INITIAL STORYBOARDING DONE…

It took me a bit more than 6 hours to put together the initial storyboarding. What did I learn from doing it?

  • It is hard to find appropriate images, you need to generalize the picture of what is happening in the classroom
  • Each frame takes 20–30 minutes
  • It is important to give credit to what has happened in the instruction, without blindly criticizing everything
  • Assessment with the use of rubrics is something I haven’t done before with so much detail; it was hard
  • The final slide was the flowchart (though it is in the beginning of the presentation), because I had to abstract from what I’ve outlined in the frames and conceptualize the sequence that the teacher followed in his Spanish classes in January 2016

I already asked 2 people to review my initial storyboard. I am happy with what I have, but another person’s look will always show you where you weren’t very clear.

REST AS BOOST

I am very happy that, having spent 22 pure hours, I completed the assigned readings and self-checks on Wednesday and had 3 days off. Because of the visa thing, I went to Minsk. Precisely because I was able to relax, I sat on Sunday and created 5 slides (out of 11) for my initial storyboard. I find that it is actually hard to put things back together. Although I’m describing what I personally experienced 5 months ago, I still have to generalize it somehow and decide what detail to include in the storyboard and what not to include. In general, I enjoy what I do—I think I am really both a teacher and an instructional designer by calling.

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ON READING HATTIE & TIMPERLEY’S “THE POWER OF FEEDBACK”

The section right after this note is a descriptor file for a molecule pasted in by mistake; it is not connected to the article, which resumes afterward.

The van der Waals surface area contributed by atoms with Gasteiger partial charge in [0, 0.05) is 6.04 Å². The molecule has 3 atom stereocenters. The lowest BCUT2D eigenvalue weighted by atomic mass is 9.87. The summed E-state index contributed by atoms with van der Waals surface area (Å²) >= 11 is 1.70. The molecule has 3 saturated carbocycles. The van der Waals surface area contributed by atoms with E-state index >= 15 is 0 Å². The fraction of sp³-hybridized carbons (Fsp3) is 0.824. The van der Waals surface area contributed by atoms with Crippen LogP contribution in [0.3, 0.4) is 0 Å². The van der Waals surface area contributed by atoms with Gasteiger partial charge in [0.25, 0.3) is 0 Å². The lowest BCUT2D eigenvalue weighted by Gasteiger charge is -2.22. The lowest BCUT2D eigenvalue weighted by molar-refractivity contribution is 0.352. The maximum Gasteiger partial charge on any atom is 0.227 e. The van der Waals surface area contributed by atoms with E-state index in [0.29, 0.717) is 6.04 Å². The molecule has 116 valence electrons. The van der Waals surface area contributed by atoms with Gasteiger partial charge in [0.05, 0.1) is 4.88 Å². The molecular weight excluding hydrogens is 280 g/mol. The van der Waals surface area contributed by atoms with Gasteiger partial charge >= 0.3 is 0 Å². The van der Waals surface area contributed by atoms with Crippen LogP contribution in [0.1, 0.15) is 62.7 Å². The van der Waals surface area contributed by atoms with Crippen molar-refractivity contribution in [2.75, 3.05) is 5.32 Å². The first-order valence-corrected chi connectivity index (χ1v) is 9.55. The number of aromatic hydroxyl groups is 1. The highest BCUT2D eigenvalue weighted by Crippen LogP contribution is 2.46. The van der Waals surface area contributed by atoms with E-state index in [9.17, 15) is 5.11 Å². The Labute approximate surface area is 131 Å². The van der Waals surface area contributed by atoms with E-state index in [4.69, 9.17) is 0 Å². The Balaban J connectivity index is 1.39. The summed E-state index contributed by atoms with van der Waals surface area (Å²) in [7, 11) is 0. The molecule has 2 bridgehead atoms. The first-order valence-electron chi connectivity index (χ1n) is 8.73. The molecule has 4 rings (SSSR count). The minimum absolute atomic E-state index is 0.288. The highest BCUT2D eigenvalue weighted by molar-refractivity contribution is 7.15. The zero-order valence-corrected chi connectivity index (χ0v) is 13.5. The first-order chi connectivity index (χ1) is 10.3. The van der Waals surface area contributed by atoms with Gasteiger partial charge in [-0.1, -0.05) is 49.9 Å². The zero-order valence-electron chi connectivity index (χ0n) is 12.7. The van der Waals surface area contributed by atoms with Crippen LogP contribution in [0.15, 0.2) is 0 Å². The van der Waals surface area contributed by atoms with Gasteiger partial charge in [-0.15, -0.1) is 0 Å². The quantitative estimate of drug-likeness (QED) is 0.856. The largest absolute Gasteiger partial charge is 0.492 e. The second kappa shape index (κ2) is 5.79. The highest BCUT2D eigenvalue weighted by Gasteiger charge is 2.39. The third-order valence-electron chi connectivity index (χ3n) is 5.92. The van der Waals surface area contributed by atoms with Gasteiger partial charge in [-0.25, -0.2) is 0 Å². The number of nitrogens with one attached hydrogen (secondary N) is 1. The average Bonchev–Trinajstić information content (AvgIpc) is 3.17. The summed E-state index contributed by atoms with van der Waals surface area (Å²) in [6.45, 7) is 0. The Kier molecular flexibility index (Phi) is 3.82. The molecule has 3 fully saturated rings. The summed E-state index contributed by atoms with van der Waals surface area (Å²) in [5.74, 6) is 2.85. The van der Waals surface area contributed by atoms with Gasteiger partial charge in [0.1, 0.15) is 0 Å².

Hattie, Timperley. (2007). The power of feedback. Review of Educational Research, 77(1), 81–112 (24 pages)

This is my favorite sentence: “In general, feedback is psychologically reassuring, and people like to obtain feedback about their performance even if it has no impact on their performance” (p. 95). “Simply providing more feedback is not the answer, because it is necessary to consider the nature of the feedback, the timing, and how a student “receives” this feedback (or, better, actively seeks the feedback). As already noted, students can bias and select feedback information” (p. 101).

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ON READING ABOUT CONTEXTUAL LEARNING AND PERSONALIZING LEARNING

1) “What is contextual teaching and learning?” (4.5 pages) (CTL)

CTL “helps us relate subject matter content to real world situations and motivate students to make connections between knowledge and its applications to their lives as family members, citizens, and workers and engage in the hard work that learning requires” (p. 1). “According to contextual learning theory, learning occurs only when students (learners) process new information or knowledge in such a way that it makes sense to them in their own frames of reference (their own inner worlds of memory, experience, and response)” (p. 1).